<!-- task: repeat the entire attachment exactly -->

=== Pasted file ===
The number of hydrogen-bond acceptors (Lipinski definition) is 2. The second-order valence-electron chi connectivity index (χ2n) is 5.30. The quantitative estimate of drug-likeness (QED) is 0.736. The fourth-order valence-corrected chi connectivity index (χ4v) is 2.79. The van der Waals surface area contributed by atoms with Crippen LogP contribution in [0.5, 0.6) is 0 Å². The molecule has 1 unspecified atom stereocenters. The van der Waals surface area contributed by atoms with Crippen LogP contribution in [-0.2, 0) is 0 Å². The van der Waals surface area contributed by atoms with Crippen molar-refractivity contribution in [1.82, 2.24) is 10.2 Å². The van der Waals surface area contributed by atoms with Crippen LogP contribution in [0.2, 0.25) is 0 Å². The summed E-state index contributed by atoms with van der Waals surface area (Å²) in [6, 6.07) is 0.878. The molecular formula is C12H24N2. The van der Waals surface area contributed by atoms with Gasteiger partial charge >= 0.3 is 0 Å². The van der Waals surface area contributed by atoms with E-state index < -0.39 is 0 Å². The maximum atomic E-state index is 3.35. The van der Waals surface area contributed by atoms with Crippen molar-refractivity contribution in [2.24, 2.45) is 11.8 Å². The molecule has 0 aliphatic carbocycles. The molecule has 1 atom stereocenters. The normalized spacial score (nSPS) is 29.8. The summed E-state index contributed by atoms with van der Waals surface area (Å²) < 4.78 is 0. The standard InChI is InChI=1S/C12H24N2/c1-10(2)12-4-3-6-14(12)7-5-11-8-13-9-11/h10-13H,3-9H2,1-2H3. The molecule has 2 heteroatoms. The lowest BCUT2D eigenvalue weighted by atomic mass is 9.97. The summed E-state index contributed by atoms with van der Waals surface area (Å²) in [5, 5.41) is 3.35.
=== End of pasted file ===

The number of hydrogen-bond acceptors (Lipinski definition) is 2. The second-order valence-electron chi connectivity index (χ2n) is 5.30. The quantitative estimate of drug-likeness (QED) is 0.736. The fourth-order valence-corrected chi connectivity index (χ4v) is 2.79. The van der Waals surface area contributed by atoms with Crippen LogP contribution in [0.5, 0.6) is 0 Å². The molecule has 1 unspecified atom stereocenters. The van der Waals surface area contributed by atoms with Crippen LogP contribution in [-0.2, 0) is 0 Å². The van der Waals surface area contributed by atoms with Crippen molar-refractivity contribution in [1.82, 2.24) is 10.2 Å². The van der Waals surface area contributed by atoms with Crippen LogP contribution in [0.2, 0.25) is 0 Å². The summed E-state index contributed by atoms with van der Waals surface area (Å²) in [6, 6.07) is 0.878. The molecular formula is C12H24N2. The van der Waals surface area contributed by atoms with Gasteiger partial charge >= 0.3 is 0 Å². The van der Waals surface area contributed by atoms with E-state index < -0.39 is 0 Å². The maximum atomic E-state index is 3.35. The van der Waals surface area contributed by atoms with Crippen molar-refractivity contribution in [2.24, 2.45) is 11.8 Å². The molecule has 0 aliphatic carbocycles. The molecule has 1 atom stereocenters. The normalized spacial score (nSPS) is 29.8. The summed E-state index contributed by atoms with van der Waals surface area (Å²) < 4.78 is 0. The standard InChI is InChI=1S/C12H24N2/c1-10(2)12-4-3-6-14(12)7-5-11-8-13-9-11/h10-13H,3-9H2,1-2H3. The molecule has 2 heteroatoms. The lowest BCUT2D eigenvalue weighted by atomic mass is 9.97. The summed E-state index contributed by atoms with van der Waals surface area (Å²) in [5, 5.41) is 3.35.